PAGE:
Hospital conversion bill focus on unions [Waterbury Republican-American]

March 12, 2014

Waterbury situation in forefront

Article as it appeared in the REPUBLICAN-AMERICAN

HARTFORD — The uncertain future of Waterbury Hospital overshadowed a committee vote Tuesday on a piece of legislation on hospital conversions.

Waterbury Hospital and Tenet Healthcare Corp. are seeking state approval to form a for-profit venture that they contend will bring financial stability to the struggling community hospital and secure its future.

One proposed merger with a for-profit partner fell through, and if the Tenet deal flounders, the president of Waterbury Hospital has warned it has few options.

As expected, the legislature’s Labor and Public Employees Committee advanced legislation setting rules for converting hospitals from nonprofit operations to for-profit ventures.

The Public Health Committee is also considering two bills on hospital conversions.

The subject is getting so much attention because several nonprofit hospitals are contemplating converting to profit-making ventures. At this time, Sharon Hospital is the state’s only for-profit hospital.

The labor committee’s bill would require hospitals maintain pay rates and benefits of all employees employed at the time of conversion, keep up staffing levels for three years after a conversion receives final approval, and recognize labor unions and honor existing union contracts.

Additionally, the legislation would require a hospital’s host community hold a minimum of three public hearings on a conversion plan.

The prospective buyer would be required to report on how the conversion is expected to affect employment. Its representatives would also have to submit to questioning from members of the public.

If a conversion is approved, the new ownership must submit a strategic five-year plan to the departments of Public Health and Labor detailing how decisions to add or halt health services at the hospital may affect employment.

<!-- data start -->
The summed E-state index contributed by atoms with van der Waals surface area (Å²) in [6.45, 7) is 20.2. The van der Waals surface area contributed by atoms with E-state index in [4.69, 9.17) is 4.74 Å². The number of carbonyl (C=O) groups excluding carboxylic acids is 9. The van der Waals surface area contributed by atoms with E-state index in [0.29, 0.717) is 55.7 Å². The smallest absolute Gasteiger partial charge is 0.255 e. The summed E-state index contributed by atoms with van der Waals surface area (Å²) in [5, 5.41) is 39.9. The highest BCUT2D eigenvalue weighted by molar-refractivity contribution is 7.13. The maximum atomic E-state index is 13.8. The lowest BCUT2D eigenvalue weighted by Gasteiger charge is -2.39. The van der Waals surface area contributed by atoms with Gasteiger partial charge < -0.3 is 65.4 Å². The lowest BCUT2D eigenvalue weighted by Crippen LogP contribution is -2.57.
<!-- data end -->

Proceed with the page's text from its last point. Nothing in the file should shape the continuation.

The plight of Waterbury hospital was a focus of the labor committee’s debate Tuesday.

“Let’s call it what it is. This issue is dealing with Waterbury Hospital. Not that there may not be others, but the most imminent issue before us as a state may be Waterbury Hospital,” said Rep. Sean J. Williams, R-Watertown.

The well-documented financial struggles of Waterbury Hospital and Saint Mary’s Hospital are taking a toll, said Sen. Terry Gerratana, D-New Britain. Each hospital is having difficulty fulfilling its goals and mission, she said.

Democrats and Republicans on the labor committee disagreed Tuesday over the possible repercussions of the bill for Waterbury Hospital and any other nonprofit hospitals looking to convert to a for-profit model.

Sen. Joseph C. Markley, R-16th District, said the legislation could make it impossible for Tenet Healthcare Corp. to go ahead with its planned partnership with Waterbury Hospital. His district includes part of Waterbury.

Williams said the provisions on maintaining pay and staffing levels in the labor committee’s bill could possibly scare off private companies.

I’m not so sure a company may look at that and say this is a good place for us to come in and invest our capital,” he said.

Republicans complained the bill was one-sided because of all the protections afforded to hospital unions and their members.

Gerratana, the Senate chairwoman of the Public Health Committee, backed the pro-labor provisions.

“We need only look to other states that have undergone this. Rhode Island has put protections in place in their statutes, also as well as many other states to make sure everyone is fairly treated,” she said.

The unions representing nurses and other workers at Waterbury Hospital are supporting the legislation. Waterbury Hospital and other members of the Connecticut Hospital Association are opposing the bill.

The Democrat-led labor committee voted 8-4 along party lines to advance the bill.